I simply wanted a doctor whom I felt comfortable around, a doctor who seemed laid-back, who made me laugh. Many women these days don’t have the luxury of their own obstetrician, whom they’ve gotten to know over the months, delivering their baby if the doctor isn’t on call when they go into labour. With a scheduled C-section, not only did I know my obstetrician would be there, I could also make sure my mother, who lives in another city, was there that day. Everyone I wanted close to me knew exactly when I was going to have my baby. I never worried that my fiancý would be on the golf course, ignoring his cellphone. I knew exactly when the baby’s room had to be ready. I knew exactly when I was going on maternity leave.

Sure, there are constant studies done about the risks of having a C-section. They warn about hemorrhaging, blood clots and breathing difficulties for the baby. But for every study that points to the risks of C-sections, I can find one to show these risks are true of any method of birthing.

A healthy baby, by whatever means, really is a miracle. I know women who smoked and drank during their pregnancies, yet had easy labours and healthy babies. Likewise, I know way too many completely healthy women who had complicated labours, sometimes with disastrous outcomes.

I’m lucky. I didn’t have any complications. I was in good health and had strong abs, thanks to my passion for Pilates. Getting back on my feet wasn’t a trip to the ice-cream store, but I was walking by the end of the day. Painkillers helped. But I wasn’t thinking about the pain or how slowly I had to walk for about three weeks. How could I when all my attention was on my beautiful baby? All I have left now to remind me that I had the C-section is a scar that not even my aesthetician notices when she does my bikini waxes. That and the constant debate about it.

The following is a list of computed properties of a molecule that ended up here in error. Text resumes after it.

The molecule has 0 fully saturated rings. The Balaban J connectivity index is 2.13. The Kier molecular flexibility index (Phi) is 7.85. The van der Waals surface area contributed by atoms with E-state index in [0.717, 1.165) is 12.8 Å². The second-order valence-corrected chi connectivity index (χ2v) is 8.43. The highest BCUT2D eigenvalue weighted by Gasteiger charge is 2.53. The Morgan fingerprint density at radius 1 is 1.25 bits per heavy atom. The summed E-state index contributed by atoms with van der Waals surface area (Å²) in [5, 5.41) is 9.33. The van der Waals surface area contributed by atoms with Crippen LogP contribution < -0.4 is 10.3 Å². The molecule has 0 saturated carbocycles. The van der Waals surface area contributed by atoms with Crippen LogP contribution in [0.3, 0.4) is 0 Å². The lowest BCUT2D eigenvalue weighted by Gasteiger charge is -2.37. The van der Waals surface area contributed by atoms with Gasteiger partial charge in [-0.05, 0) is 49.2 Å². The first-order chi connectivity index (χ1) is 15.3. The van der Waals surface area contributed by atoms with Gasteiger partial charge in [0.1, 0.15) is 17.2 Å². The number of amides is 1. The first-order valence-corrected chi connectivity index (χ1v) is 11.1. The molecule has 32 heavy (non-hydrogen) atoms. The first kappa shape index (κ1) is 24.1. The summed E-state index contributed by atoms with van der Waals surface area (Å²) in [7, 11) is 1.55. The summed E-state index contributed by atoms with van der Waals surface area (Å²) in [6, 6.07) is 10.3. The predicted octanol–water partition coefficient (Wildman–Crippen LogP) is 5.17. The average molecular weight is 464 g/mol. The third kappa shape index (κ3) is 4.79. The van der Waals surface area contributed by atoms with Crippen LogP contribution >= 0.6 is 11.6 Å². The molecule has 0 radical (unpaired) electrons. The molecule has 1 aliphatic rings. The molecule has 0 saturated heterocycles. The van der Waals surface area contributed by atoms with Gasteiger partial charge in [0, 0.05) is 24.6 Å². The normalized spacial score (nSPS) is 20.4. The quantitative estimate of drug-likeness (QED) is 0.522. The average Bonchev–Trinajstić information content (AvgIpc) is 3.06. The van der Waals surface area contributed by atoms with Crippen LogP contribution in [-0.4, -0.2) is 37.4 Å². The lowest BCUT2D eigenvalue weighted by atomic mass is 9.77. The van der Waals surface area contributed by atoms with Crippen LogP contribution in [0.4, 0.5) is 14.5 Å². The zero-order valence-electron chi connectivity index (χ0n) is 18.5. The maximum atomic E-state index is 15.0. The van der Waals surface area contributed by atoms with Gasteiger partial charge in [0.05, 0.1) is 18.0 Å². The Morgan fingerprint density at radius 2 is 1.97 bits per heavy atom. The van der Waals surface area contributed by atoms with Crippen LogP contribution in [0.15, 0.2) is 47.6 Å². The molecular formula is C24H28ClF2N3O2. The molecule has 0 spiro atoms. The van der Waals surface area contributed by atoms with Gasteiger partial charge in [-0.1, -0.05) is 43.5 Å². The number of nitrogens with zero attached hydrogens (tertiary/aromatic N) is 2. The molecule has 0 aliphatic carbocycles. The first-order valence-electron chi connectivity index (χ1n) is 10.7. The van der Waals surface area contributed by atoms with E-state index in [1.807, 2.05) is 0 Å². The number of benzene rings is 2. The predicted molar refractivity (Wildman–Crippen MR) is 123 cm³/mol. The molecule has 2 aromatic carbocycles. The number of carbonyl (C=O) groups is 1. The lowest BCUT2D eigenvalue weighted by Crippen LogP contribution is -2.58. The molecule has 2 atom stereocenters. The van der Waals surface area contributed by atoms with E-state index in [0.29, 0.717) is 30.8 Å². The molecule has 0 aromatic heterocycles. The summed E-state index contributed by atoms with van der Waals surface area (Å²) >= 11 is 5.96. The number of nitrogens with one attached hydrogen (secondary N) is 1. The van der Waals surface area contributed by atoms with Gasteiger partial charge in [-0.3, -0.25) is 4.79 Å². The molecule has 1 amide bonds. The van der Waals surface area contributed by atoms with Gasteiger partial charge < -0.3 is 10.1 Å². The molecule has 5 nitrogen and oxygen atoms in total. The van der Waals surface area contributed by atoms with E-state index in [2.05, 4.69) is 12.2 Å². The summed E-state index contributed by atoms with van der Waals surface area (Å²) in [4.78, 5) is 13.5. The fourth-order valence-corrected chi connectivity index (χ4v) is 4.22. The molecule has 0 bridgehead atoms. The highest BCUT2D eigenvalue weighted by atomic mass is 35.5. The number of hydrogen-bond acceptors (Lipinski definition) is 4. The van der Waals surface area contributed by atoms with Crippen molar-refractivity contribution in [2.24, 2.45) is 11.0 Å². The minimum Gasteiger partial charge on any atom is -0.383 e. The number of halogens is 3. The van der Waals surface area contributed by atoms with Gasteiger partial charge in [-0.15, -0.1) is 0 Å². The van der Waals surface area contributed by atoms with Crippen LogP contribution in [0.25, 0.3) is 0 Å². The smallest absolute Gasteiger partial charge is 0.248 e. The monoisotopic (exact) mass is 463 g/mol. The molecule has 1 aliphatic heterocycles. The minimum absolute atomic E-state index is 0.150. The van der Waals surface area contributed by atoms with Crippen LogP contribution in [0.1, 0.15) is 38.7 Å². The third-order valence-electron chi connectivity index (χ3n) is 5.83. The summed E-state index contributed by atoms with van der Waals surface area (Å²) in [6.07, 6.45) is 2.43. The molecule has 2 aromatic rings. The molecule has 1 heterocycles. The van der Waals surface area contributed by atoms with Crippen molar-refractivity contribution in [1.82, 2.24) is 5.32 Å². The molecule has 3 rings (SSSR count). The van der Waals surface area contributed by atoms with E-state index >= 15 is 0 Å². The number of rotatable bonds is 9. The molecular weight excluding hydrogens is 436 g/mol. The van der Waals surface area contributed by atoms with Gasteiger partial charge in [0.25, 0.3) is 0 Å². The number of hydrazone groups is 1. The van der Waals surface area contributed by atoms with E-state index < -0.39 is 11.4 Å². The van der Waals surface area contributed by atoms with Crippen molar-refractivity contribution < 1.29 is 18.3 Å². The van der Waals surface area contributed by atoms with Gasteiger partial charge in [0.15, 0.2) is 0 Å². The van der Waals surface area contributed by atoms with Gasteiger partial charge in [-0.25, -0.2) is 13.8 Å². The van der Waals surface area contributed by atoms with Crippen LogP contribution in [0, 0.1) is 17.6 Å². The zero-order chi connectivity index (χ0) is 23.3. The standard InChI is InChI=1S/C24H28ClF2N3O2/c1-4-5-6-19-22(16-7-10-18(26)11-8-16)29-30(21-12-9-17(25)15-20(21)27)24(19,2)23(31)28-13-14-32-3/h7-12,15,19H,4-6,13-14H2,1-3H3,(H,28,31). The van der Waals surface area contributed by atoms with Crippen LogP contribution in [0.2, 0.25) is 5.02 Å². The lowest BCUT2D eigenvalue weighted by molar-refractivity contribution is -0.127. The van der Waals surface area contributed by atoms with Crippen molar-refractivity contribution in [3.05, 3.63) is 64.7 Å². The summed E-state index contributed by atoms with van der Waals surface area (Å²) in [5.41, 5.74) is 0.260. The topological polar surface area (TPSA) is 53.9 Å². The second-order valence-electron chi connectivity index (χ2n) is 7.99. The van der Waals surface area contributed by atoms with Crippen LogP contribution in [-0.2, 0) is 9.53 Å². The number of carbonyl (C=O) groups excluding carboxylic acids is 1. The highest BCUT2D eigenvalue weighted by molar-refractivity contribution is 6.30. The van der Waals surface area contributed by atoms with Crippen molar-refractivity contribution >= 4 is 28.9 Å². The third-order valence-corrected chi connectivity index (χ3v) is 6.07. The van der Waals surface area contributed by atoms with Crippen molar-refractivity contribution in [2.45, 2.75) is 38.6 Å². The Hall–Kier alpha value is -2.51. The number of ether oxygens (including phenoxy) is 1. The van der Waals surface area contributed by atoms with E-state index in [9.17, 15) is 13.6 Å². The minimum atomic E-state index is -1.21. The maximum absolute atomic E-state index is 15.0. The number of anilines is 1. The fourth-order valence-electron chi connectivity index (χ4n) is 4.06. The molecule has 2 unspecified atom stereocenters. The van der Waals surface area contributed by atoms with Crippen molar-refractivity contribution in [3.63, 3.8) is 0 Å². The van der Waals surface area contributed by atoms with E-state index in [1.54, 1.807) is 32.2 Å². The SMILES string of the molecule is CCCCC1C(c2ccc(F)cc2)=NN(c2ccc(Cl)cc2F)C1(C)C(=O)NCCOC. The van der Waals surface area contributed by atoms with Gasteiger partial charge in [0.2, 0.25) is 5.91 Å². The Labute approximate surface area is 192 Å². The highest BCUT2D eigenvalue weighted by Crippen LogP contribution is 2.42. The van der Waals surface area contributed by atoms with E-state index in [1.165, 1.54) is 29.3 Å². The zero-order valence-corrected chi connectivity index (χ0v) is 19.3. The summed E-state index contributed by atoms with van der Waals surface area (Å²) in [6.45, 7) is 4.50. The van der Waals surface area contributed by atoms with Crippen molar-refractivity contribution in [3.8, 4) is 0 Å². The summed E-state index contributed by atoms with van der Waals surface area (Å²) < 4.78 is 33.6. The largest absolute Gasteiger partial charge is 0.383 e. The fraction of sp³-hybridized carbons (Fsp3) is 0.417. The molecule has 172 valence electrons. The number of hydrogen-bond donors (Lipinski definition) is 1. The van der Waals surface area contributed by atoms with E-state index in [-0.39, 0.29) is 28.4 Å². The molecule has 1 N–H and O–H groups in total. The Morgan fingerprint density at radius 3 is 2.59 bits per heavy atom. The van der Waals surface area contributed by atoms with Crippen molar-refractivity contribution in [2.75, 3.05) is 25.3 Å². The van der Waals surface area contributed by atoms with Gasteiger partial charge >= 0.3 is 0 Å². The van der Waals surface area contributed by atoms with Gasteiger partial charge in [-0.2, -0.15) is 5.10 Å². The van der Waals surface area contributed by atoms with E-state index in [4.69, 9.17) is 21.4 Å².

What angers me most are the men who pipe in. In one article I read, a male doctor said, “A vaginal birth is really a celebration. A Caesarean is not a celebration. It is a surgery.” No man is qualified to speak on what it’s like to give birth. I would never weigh in on what it’s like to have a penis.

Those who haven’t had a C-section also have no right to speak about the “joy” and “bond” a woman might be missing by having one. I don’t speak out on what it’s like to give birth vaginally – I don’t know. I do know that when I saw my baby for the first time after she was cut out of me, I cried tears of joy. It was the happiest moment of my life. When we cuddle in the morning, or when she hurts herself and wants only her mommy, there could be no stronger bond. (Not to make light of the matter, but I highly doubt my daughter will ever throw it in my face that I had her via scheduled C-section and that’s why she’s out drinking underage or smoking pot. If she’s screwed up as a teenager, which, like most teens, I’m sure she will be, it will be for other reasons.)

I can also tell you that any woman who has adopted a child, or has had a C-section for medical reasons (usually after going through hours and hours of exhausting labour), will say she loves her child as much as any woman who has given birth vaginally. Ask any woman who has given birth both ways and I’m pretty positive she’ll tell you she loves her children equally.

I’m shocked when I hear people, especially women, comment that someone somehow isn’t a “real” woman if she hasn’t experienced the utter, undignified pain of natural childbirth. Are women really better mothers because they needed stitching up “down there”?

Once you have a baby there’s so much other stuff to worry about. Your relationship with your partner will be rocky, at best, in your sleep-deprived state. You might suffer postpartum depression. Your in-laws will drive you crazy by constantly suggesting what you’re doing wrong. Your bosses won’t treat you the same when you return from mat leave. Single friends will drop off into the ether. These are age-old issues for women, beyond our control. I’ll go modern, thank you very much, when given the choice to be in control.